* Airlines offer £354,000 salary TAX FREE as world faces massive pilot shortage
* Reports say the world needs 620,000 new pilots over the next two decades - and airlines are reaching out with huge salary offers to those that they can employ
By Emily Payne
A MASSIVE global pilot shortage is causing desperate airlines to raise salaries to $500,000 (£354,000) year. Due to increased demand in the travel industry, more planes are being ordered, so more pilots are needed to fly them.
Who will fly our planes? More people wanting to travel means the demand for pilots is ever-growing
In 2016, aircraft manufacturer Boeing predicted that the aviation industry would require 620,000 new pilots over the next two decades.
And in Asia, where people’s disposable income is increasing and flying for work or pleasure is becoming more common, many airlines are falling short.
“China is trying to attract pilots by paying $500,000 (£354,000) tax free,” says a BBC report.
Solutions such as airlines subsidising the cost of training and recruiting more women – who currently only account for 3 per cent of pilots worldwide – have been mooted. It can cost up to £120,000 to train as a commercial pilot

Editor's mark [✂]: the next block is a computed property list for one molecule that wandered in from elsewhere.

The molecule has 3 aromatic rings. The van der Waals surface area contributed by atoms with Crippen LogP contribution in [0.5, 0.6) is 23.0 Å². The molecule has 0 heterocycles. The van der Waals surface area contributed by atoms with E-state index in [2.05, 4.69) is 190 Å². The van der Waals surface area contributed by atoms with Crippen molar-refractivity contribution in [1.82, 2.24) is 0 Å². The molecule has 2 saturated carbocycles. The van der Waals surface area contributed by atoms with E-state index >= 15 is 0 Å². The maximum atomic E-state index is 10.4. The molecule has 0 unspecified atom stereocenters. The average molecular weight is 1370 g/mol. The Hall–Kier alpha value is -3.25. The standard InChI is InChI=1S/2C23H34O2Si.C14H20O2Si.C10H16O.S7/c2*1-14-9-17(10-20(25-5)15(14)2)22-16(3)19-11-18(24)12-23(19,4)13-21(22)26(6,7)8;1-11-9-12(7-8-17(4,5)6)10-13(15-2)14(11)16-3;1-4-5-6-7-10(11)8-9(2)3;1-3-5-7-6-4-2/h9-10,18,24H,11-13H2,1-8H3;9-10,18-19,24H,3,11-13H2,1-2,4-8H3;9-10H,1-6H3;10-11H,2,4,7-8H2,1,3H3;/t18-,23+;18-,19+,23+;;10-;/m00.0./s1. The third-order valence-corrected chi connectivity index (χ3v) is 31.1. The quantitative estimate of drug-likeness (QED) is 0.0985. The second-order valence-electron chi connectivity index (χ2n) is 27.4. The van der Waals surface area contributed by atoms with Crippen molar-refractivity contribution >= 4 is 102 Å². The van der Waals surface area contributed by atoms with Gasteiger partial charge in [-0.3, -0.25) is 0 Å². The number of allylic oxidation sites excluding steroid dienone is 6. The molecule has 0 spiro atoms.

It currently costs anywhere between £40,000 and £120,000 to train as a commercial pilot and most airlines expect the student pilot to pay.
According to Flight Deck Friend a full-time commercial flight training course completed at a European flight school will cost upwards of £80,000 to around £120,000.
And on his blog Ask the Pilot, Patrick Smith explains: “Although pilots are earning more, overall quality of life is still suffering. And that’s because things are in panic mode.
“The industry is being reactive when it should have been proactive. The improvements we’re seeing should have been put in place years ago.
“Because they weren’t, numerous airlines now face chronic understaffing issues. This results in pilots being forced to work high-stress schedules with minimal time off.”
Last year the pilot shortage in the UK caused budget carrier Ryanair to cancel hundreds of thousands of flights.
Europe’s largest airline sparked outrage by cancelling 20,000 flights after admitting it did not have enough standby pilots to operate its schedule without significant delays.
It responded by promising pilots significant improvements in pay and conditions, exceeding rates paid by rivals, with negotiations to take place with each of its 86 bases individually.
The airline said: “Ryanair will continue to engage with the London Stansted ERC (Employee Relations Council) to understand how it can address their remaining concerns, especially as it will be recruiting new pilots in Stansted from November at these higher pay rates.”